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This is quite a tough list to compile without letting it balloon to a cast of dozens. I have beached all over Mexico, and if I had to narrow it down to the true crème de la sand, I’d cite the following 29 in and around the country’s most popular resort areas (then stay tuned for a follow-up post on castaway beaches for when you really want to get as far as possible from the madding crowd!). And it goes without saying that many make tempting escapes from the chill this winter and upcoming autumn/winter!
At the southern tip of Baja California, the resort-lined corridor between the towns of Cabo San Lucas and San José del Cabo are just chock full of sweet sands. Keep in mind that a number are closed to swimmers because of the powerful undertow, but that still leaves s number of awesome options, including the longest stretch, Playa El Médano, along with Playa del Amor (above), Barco Varado, Chileno, Palmilla, Santa María, and Solmar.
Puerto Vallarta/Riviera Nayarit
One of Mexico’s original beach resorts, dating back to the 1960s, is still one of its most picturesque, thanks to Old Vallarta (also dubbed the Zona Romántica), with its atmospheric cobblestone streets and historic architecture... all combined with some of Mexico’s best resort shopping, dining, nightlife – and the beaches that started it all. They include the main/most popular in-town beach, Playa de los Muertos and the gay-popular Blue Chairs, as well as others south of town and north in the more modern Nueva Vallarta/Marina Vallarta area, such as Las Caletas, Las Conchas, Camarones, El Salado, Las Glorias, Mismaloya, and Yelapa.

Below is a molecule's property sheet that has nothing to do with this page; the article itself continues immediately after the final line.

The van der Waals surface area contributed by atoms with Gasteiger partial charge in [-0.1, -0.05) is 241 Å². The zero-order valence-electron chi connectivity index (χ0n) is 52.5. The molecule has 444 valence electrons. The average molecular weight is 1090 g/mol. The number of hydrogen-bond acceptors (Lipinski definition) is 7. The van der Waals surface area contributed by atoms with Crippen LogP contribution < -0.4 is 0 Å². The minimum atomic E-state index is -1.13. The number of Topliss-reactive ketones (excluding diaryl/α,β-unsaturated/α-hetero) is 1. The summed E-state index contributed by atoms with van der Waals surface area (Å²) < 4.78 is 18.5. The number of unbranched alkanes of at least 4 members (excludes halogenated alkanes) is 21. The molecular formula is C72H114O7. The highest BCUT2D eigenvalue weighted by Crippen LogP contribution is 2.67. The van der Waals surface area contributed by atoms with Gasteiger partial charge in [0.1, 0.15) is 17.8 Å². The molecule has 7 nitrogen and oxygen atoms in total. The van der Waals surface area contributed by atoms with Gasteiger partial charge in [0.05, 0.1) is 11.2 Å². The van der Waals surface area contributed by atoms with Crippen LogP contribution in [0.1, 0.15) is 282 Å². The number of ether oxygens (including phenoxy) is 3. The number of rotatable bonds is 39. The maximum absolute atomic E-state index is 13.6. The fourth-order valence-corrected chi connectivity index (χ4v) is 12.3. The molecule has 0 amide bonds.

And in recent years, the 200-mile stretch north of Vallarta dubbed the Riviera Nayarit has also begun to boom as the latest frontier in Mexican beach resorts development. Yet despite the growth in large resorts and attendant development, there are still funky little beach towns to enjoy, such as Sayulita (one of whose two beaches is especially popular with surfers) and San Blas (colonial architecture, sweet Playa Borrego), and Bucerías (sleepy, typical, with good eateries/crafts shopping and a long stretch of sand). Nearby Punta Mita, meanwhile, has acquired more of an upmarket reputation – and for some real castaway feel, take an excursion from here out to the protected Marieta Islands.
Besides sun and fun, one of my favorite perks of this area is that its in easy visiting distance of absolutely awesome Mayan archaeological sites such as Chichén Itzá and Uxmal. The Zona Hotelera (Hotel Zone) of Cancún has become a beach resort powerhouse first and foremost on the strength of its gorgeous sands and invigorating surf on stretches such as Playa Delfines – adding impressive shopping, dining, nightlife, and activities galore to the mix. For something slightly more laid back, hop the ferry out to the smaller isle Isla Mujeres (my fave: Playa Norte).
The 84-mile (135-kilometer) coastline south of here, the so-called Riviera Maya, has come a long way, baby, since I first started visiting in the 1990s. If what you’re interested in is a mix of lovely sand and sea with a buzzy social scene, Playa Mamitas and the rest of the strand alongside the strip’s main city, Playa del Carmen, is definitely your choice. North of town, along with big to gargantuan resorts lining the coast, you’ll find equally lovely but more laid-back beach options at Puerto Morelos and offshore Isla Holbox. Also laid back, south of Playa, the town of Akumal is known for its five bays of shimmering beaches and magnificent snorkeling – during which you may well see giant, marine green turtles that come here to nest. A bit farther south still, Playa Paraíso and the other powdery sands of Tulum are also more laid back, with small lodgings and bungalows along with the occasional large property; its most magical beach of all, though, may be right below the seaside Mayan ruins – a uniquely dramatic counterpoint to the natural beauty.